How to Avoid Toxic Generosity

Generosity is considered a positive quality by us in the West, but we often overlook that it is also the most easily “poisoned” quality, morphed into something distinctly passive-aggressive and selfish by negative hidden motives and influences. I’m going to explain to you what “toxic generosity” is, and how we can avoid it. This post is essentially a light musing on my part, so I apologise for its rambling, maybe circuitous format.

Example: There is a woman a few years younger than me who was infatuated with a man for two years. She was determined to win this man over and make him love her. The man did not return her feelings, but he didn’t hate her either, so for a long while he patiently and politely tried to make this woman understand that her romantic efforts were pointless and doomed from the start.
Still, the woman continued on, and what she did was shower the man with unwanted gifts. When she heard he was feeling ill, she drove to his place and came in, uninvited, bringing along soup and DVDs. She invited the man to parties with her friends, and at times when they were both drunk, she’d try to persuade him into bed with her. The man never accepted.
The woman told her friends that she would do anything to win him over, and nothing would stop her. She even enrolled in a college curriculum that the man had a degree in, just so she could try to impress him (it didn’t work, and she has dropped out since). She fantasized about a life together with this man, she spent thousands of dollars on food, wine, gifts, and became an ingratiating doormat to him. It was sad to watch, and I gave her some advice which she did not like. Also — she was intensely jealous of any other woman to whom the man spoke. She would try to drive his female friends away, and sometimes she’d have hysterical outbursts or create fake dramas and rumors.
Finally, when the man found a girlfriend, and he learned that this female “friend” was spreading malicious lies about them behind their backs, he’d decided enough was enough, and he cut off all contact with her. This caused the woman to march to his house and demand back all the (unwanted) things she had bought for him. She screeched that the man had ruined years of her life, even though it was not his fault.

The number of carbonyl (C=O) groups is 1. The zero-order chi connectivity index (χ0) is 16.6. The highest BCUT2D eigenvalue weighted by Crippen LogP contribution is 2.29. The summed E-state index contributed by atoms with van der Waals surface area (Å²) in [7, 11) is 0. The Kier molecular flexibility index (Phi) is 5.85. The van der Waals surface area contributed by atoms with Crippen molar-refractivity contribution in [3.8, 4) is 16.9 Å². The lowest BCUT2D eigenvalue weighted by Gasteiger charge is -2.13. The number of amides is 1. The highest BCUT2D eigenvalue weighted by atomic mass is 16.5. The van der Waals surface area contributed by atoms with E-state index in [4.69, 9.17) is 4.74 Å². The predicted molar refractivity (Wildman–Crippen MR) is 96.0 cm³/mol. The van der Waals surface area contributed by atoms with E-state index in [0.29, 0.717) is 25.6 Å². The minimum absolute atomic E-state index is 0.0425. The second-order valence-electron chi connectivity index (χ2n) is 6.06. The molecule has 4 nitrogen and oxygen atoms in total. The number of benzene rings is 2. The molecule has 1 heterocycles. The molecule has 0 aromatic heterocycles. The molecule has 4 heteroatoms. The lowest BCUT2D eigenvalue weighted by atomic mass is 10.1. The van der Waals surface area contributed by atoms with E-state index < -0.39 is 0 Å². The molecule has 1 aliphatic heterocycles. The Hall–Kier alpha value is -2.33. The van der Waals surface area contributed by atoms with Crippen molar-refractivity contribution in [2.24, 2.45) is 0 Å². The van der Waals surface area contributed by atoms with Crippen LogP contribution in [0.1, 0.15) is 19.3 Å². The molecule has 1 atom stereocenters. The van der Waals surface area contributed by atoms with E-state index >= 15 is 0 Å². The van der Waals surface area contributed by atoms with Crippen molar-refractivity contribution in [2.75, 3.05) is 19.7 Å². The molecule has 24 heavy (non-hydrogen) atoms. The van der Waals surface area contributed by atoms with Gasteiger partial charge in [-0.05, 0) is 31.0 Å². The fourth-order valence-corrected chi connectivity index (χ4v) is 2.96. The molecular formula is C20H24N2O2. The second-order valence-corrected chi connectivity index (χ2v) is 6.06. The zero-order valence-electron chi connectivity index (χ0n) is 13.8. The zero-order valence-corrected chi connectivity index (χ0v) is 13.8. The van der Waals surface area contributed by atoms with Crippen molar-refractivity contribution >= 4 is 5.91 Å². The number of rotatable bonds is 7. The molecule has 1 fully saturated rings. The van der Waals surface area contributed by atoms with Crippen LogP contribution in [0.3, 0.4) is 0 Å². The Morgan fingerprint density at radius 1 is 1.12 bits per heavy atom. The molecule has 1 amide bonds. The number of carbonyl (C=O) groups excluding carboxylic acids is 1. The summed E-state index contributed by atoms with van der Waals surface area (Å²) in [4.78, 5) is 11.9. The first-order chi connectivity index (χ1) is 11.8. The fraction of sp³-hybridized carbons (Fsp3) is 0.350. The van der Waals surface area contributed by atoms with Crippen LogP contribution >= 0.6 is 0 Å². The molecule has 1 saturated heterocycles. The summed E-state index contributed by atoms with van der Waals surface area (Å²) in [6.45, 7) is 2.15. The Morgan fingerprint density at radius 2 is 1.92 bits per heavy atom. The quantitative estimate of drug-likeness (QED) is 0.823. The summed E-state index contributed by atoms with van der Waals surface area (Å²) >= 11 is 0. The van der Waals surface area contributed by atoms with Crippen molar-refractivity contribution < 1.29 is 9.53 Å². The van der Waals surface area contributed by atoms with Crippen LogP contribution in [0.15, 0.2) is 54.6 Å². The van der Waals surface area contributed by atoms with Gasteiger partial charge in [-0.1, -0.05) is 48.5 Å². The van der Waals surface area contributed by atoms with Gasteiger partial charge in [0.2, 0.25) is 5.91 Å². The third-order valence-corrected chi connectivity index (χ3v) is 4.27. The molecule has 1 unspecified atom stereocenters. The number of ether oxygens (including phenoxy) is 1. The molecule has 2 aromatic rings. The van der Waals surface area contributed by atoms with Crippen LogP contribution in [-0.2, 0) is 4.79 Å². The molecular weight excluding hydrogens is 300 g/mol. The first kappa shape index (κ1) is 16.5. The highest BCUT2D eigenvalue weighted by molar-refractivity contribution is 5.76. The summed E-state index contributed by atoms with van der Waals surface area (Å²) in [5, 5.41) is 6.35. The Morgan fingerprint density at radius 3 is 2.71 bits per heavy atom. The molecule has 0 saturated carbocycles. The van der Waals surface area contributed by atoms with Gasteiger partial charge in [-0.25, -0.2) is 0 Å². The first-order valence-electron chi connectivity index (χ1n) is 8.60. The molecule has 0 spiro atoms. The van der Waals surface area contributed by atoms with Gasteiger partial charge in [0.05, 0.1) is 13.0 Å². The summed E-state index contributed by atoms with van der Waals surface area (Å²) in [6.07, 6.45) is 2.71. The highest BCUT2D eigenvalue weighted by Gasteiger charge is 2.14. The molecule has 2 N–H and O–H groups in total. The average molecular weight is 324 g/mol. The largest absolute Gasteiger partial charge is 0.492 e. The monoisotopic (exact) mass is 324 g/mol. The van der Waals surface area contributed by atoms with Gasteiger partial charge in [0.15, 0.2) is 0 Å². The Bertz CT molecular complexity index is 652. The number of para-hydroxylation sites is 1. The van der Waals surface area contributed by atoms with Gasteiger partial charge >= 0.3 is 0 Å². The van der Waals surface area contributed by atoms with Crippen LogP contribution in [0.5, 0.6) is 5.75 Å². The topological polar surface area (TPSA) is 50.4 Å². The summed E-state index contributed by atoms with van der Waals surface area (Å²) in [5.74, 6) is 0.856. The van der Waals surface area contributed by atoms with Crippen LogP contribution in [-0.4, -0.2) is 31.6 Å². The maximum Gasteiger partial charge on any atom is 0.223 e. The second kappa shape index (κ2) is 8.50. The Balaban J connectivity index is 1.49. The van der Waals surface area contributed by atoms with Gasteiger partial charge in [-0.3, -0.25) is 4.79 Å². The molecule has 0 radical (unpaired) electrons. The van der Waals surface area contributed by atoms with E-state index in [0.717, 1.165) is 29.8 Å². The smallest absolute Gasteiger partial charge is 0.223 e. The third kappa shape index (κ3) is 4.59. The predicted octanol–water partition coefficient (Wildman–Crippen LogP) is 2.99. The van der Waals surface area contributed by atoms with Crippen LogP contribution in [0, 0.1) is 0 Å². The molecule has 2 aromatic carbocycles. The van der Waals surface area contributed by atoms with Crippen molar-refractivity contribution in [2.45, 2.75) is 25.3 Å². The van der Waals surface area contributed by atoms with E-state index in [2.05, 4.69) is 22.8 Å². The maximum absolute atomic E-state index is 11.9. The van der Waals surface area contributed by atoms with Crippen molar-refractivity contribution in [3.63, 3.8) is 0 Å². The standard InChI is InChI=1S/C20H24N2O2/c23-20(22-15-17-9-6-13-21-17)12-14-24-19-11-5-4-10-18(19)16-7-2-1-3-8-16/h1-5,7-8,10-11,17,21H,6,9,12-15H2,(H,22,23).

The man is now happily married, and the woman, although she appears content on the surface (judging by the hundreds of photos she shares on Instagram as if passive-aggressively trying to prove to herself and others how awesome her life is), I am not entirely convinced she will ever understand the ways she went wrong. She idolized another person, which we must never do. Having unrealistically positive views on other people can flip into deepest hatred if they ever happen to cause disappointment.

So, what on earth happened here? This woman obviously had a number of psychological issues, but the one I want to focus on is her fake generosity, which was the main reason she became so unhinged and hysterical. Even though she technically bought gifts and behaved exceedingly kindly, it was with the expectation that she would get something in return. Her kindness masked her desperation, her need to possess this other person. It was not genuine kindess. She expected the man’s love in return. She thought she could literally buy his love, and when she was not reimbursed for her costly investment, she turned into an emotional, demanding and hateful wreck.